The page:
The A-Word

Updated: Feb 16

Hello, my name is Alice and I’m an atheist.

Those words are hard to write. No, not to write. To share. I’ve been a closeted atheist for years. Though close friends and family members know I hold no spiritual beliefs, I don’t think I have ever publicly stated my atheism until now. I do so with a pounding heart. Will people feel alienated by a label they might be offended by? Will they write me off as bitter and arrogant? If I hope to make it easier for someone else to share their non-belief, it is time for me to share mine.

I left Christianity nearly 12 years ago and I have not found comfort in spirituality since. My atheism does not mean I think you’re stupid if you believe in something. It does not mean I am closed-minded to the possibility of there being a designer-creator(s). To me, my atheism is quite literal: a (without) theism (belief in the existence of god or gods).

There is something so illicit about the a-word. Something terribly bold, almost scary. I am not immune to the negative associations of a label I myself once was once threatened by. Why don’t I use the other a-word, the friendlier-sounding alternative? Agnostic just doesn’t quite fit for me. My MacBook’s dictionary says an agnostic is, “... a person who claims neither faith nor disbelief in God.”

I claim a disbelief in God. I do not know if he, she, they, or it is real. I do know that I don’t believe so. The broader definition of an agnostic—“A person who believes nothing is known or can be known”—is also applicable to my stance. Yet I find that outside the dictionary, in the colloquial world of my peers, I have more in common with secular-reasoning atheists than I do spiritually-inclined agnostics.

This is not for lack of trying. After I could no longer believe in Christianity, I felt desperate for anything to replace the purpose-giving framework I lost. I wanted to be one of those people who are spiritual but not religious. I wanted a reason for life. For suffering. For existence itself. From Buddhism to Taoism to vague New Age spiritualism (the kind that experiments with crystal pendulums, past-life therapy, and astrology), if it has required belief, I've never been able to convince my mind to trust it. I have found much more inner peace and self-love in accepting my atheism than I ever did trying to believe in something.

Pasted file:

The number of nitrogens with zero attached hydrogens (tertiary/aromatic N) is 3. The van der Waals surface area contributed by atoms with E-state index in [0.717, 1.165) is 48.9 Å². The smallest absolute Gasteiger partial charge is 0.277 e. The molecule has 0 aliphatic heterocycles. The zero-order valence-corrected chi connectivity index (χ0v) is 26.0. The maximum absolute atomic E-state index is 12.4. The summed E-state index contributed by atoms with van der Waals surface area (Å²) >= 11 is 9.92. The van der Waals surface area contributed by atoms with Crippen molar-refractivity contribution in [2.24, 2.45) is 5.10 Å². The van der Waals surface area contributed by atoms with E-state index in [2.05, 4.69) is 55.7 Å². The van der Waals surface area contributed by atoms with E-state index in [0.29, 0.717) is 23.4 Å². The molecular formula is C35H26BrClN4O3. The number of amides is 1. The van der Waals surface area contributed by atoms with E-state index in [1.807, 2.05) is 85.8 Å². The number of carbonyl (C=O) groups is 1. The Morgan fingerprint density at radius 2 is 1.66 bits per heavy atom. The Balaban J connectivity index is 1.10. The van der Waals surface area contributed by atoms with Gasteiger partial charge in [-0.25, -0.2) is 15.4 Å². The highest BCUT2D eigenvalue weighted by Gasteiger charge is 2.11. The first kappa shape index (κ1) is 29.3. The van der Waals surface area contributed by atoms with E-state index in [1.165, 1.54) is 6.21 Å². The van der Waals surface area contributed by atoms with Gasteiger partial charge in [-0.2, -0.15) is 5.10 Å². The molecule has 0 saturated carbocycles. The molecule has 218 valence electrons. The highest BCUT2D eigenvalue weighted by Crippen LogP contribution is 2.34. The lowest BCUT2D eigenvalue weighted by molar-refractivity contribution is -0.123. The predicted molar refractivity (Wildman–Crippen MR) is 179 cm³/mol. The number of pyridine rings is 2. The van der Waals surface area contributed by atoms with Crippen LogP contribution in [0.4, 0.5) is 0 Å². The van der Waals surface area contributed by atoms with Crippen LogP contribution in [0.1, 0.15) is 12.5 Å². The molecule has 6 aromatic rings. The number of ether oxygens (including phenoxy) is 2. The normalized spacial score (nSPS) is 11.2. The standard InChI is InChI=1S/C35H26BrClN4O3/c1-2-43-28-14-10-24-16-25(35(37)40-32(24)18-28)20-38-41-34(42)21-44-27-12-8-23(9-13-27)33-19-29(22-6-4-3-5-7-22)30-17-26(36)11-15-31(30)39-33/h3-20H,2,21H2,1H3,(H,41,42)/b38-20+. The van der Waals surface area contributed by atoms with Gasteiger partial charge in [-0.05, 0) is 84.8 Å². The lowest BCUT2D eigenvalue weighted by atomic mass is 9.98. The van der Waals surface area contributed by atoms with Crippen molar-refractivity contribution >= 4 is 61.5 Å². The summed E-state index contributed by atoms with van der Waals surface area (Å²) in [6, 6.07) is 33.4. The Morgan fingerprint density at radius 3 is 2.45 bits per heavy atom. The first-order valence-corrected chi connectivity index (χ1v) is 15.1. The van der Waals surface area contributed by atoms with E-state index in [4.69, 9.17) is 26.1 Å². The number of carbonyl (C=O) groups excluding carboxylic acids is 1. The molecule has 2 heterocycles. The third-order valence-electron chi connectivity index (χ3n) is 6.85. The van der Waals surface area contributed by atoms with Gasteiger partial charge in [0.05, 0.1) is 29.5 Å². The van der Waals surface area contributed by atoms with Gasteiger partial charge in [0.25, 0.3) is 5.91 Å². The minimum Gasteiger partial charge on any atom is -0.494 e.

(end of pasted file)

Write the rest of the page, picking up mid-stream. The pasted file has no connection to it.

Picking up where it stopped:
I have decided after giving it much thought to come out of the closet. To put another female face in the male-dominated bracket of disbelief. Men more than double the number of women who identify as atheists. There is ongoing research over why this is. Children of openly atheist women may be more likely to be bullied at school. Women tend to be more involved in church communities than men. The atheist movement also has a long history of not being particularly welcoming to women.

“How is it possible,” an 1806 issue of a London magazine asks, “to conceive that a female can be an Atheist? What shall sustain this reed if religion does not support her frailty? For the sake of her beauty alone, women ought to be pious.” (Courtesy of Salon)

Women report continued misogyny in the atheist movement today.

I am coming out as an atheist because I would like to help end the stigma attached to open non-believers. Less than 1% of American women identify as atheists. [Click to Tweet] The dangers of being an atheist, man or woman, range from social ostracism to outright murder. One study showed atheists are distrusted more than rapists. The long-held assumption of one’s morality being tied to one’s spirituality lingers in our cultural consciousness, and will only stop when the absence of belief in the supernatural is no longer perceived as threatening. [Click to Tweet] I am ready to do my part in making it less so.

If you’re a closeted atheist, what keeps you from coming out? If you’re an out-atheist, how do people tend to respond when you tell them?

684 views13 comments